One of several companies hoping to build “hyperloop” high-speed transit systems this week touted a report that evaluated a potential route through Missouri.
Virgin Hyperloop One said an independent feasibility study from engineering firm Black & Veatch verified the “favorable safety and sustainability opportunities” of a route along the Interstate 70 corridor between Kansas City and St. Louis.
Rob Lloyd, Virgin Hyperloop One's chief executive, said the analysis was the first step in “actualization of a full-scale commercial hyperloop system, both for passengers and cargo.”
A hyperloop, first proposed by Tesla and SpaceX CEO Elon Musk in a 2013 paper, would use magnets or electronic pulses to autonomously float passenger pods through a low-pressure tunnel at near-supersonic speeds.
Proponents argue the system would offer fast, energy-efficient regional transit, and numerous companies have sought to move forward with hyperloop projects both in the U.S. and around the world. Virgin Hyperloop One spokesman Ryan Kelly told reporters that the company hopes to begin working on routes within 10 years.
Virgin Hyperloop One’s Missouri proposal would connect the 250-mile span from Kansas City to Columbia to St. Louis — a relatively straight, flat stretch that could pose few eminent domain challenges compared to other proposed U.S. routes.
Black & Veatch officials said the firm examined numerous potential headaches, from regulations and rights-of-way issues to station locations and social ramifications. The report was not released publicly, reports said, due to the company’s concerns about its intellectual property.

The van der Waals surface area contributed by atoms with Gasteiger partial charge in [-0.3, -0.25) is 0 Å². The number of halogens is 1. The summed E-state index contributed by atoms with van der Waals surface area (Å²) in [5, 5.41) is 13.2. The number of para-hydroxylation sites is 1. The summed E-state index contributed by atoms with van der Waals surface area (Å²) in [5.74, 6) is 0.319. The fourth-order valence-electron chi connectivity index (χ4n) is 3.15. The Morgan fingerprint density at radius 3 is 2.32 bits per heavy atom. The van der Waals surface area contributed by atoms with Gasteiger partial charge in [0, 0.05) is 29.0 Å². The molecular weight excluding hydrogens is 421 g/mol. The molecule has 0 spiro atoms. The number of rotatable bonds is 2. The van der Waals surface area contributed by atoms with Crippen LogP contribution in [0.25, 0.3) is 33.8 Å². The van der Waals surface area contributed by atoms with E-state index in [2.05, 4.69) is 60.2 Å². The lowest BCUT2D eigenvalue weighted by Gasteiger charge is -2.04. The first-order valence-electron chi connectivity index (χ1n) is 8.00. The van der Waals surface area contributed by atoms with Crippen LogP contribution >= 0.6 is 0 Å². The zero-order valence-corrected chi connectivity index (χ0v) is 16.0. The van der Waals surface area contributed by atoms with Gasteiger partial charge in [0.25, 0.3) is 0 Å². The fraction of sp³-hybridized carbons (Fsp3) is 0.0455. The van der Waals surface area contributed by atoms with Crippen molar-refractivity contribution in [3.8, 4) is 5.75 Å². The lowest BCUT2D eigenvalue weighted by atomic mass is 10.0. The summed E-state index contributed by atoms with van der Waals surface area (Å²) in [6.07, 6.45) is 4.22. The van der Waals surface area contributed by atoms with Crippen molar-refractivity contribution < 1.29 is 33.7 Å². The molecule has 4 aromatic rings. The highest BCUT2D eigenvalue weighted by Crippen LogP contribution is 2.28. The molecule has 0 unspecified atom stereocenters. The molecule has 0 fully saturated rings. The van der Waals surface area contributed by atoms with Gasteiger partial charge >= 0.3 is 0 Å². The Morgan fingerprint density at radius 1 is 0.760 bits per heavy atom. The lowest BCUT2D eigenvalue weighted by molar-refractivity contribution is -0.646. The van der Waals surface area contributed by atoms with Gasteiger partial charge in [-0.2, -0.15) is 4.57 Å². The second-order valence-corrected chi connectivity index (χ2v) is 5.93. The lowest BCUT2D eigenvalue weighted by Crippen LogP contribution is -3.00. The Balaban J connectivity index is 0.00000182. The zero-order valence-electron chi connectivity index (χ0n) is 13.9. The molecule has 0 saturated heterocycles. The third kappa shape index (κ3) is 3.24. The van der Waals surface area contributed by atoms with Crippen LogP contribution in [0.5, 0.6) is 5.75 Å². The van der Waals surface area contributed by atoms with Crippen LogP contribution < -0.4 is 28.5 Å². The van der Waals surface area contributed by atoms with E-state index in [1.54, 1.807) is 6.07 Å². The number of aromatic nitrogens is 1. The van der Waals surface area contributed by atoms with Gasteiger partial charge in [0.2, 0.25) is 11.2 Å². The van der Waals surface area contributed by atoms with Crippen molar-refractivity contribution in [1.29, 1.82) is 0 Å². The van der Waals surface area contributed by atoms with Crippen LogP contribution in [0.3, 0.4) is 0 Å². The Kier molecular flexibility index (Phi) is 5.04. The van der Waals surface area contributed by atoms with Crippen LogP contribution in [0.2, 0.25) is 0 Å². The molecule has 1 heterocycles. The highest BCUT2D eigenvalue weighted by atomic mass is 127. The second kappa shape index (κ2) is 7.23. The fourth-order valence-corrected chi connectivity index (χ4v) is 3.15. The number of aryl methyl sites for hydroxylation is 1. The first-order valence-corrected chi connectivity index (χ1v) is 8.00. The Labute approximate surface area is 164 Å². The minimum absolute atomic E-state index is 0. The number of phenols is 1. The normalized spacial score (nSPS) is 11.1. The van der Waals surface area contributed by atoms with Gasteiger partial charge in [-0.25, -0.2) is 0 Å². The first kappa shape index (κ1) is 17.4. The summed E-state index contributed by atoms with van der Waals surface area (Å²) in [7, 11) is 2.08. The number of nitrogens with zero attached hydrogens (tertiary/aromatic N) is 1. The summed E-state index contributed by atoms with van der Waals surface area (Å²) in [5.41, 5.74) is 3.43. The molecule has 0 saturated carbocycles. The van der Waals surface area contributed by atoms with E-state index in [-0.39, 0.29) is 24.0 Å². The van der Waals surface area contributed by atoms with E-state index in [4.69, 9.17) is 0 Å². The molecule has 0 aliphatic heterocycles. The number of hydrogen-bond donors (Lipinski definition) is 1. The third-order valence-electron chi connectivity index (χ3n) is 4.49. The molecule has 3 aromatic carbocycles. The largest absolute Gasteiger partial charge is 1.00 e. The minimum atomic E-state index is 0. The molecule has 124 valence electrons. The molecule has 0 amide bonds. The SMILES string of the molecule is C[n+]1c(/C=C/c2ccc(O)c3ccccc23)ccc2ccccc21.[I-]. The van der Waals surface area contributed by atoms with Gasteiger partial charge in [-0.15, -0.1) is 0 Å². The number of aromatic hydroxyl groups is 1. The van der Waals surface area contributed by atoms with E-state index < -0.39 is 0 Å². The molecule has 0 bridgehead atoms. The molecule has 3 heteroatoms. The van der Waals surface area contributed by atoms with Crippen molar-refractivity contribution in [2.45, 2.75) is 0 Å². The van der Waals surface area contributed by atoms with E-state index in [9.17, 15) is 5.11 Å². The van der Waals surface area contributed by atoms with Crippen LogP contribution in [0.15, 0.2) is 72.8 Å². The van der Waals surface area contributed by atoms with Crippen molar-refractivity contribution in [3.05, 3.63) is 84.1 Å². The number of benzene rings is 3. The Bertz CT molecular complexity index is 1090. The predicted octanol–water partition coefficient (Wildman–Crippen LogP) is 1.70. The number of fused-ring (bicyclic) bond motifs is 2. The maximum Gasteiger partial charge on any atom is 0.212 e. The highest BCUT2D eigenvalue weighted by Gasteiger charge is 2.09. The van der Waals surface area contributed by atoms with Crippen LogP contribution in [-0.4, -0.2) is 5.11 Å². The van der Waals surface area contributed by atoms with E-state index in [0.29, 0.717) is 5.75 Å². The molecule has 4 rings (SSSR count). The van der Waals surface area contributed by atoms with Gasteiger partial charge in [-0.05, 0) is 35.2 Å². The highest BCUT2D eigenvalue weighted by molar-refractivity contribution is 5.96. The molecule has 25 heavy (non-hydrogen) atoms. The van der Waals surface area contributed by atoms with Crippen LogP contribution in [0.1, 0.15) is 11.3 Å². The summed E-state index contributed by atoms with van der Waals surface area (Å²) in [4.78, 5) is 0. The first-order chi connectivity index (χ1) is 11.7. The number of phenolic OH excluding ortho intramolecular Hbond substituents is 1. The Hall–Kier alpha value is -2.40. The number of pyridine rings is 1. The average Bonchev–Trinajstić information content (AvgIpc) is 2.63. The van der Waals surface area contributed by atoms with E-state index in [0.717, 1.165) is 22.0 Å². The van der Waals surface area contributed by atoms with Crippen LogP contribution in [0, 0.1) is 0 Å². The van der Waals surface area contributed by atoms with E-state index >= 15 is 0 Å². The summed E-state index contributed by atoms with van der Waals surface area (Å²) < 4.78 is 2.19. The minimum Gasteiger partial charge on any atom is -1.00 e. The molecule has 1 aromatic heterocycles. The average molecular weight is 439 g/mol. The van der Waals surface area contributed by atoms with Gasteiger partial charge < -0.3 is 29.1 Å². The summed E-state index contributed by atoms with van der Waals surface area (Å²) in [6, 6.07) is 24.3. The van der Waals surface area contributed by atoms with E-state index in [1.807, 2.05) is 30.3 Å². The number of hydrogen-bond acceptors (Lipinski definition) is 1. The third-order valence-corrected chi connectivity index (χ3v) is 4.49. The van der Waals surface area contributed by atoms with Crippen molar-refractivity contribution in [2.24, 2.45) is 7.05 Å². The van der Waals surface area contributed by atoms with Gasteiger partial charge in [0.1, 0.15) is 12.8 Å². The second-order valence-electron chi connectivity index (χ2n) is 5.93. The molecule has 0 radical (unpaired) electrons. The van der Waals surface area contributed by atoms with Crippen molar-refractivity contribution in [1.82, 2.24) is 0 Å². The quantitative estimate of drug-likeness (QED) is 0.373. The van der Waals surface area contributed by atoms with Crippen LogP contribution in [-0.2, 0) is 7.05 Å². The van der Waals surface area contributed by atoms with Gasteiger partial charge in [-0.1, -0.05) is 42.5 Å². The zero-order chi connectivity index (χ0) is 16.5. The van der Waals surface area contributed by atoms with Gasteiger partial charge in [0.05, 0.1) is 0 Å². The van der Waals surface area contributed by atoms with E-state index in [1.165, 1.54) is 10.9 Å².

The study said a hyperloop could cut travel time between Kansas City and St. Louis to less than half an hour compared to the 3.5 hours required to make the trip in a car. Trips to Columbia from either city, meanwhile, could be completed in as little as 15 minutes.
The firm also said the cost to passengers could be lower than the price of gas needed to make those trips. The project itself carries a potential price tag of $7.5 billion to $10 billion, the St. Louis Post-Dispatch reported, but the companies said that represented less than half the cost of conventional high-speed rail systems.
Savings from reduced highway travel and fewer traffic accidents, meanwhile, would amount to about $500 million annually.
Black & Veatch also suggested the system could transport more than 50,000 daily passengers.
“We found this project is a case of solid engineering meeting up with Virgin Hyperloop One’s innovative vision to create a network transforming the very concept of community,” Steve Edward, the suburban Kansas City firm’s CEO, said in a statement.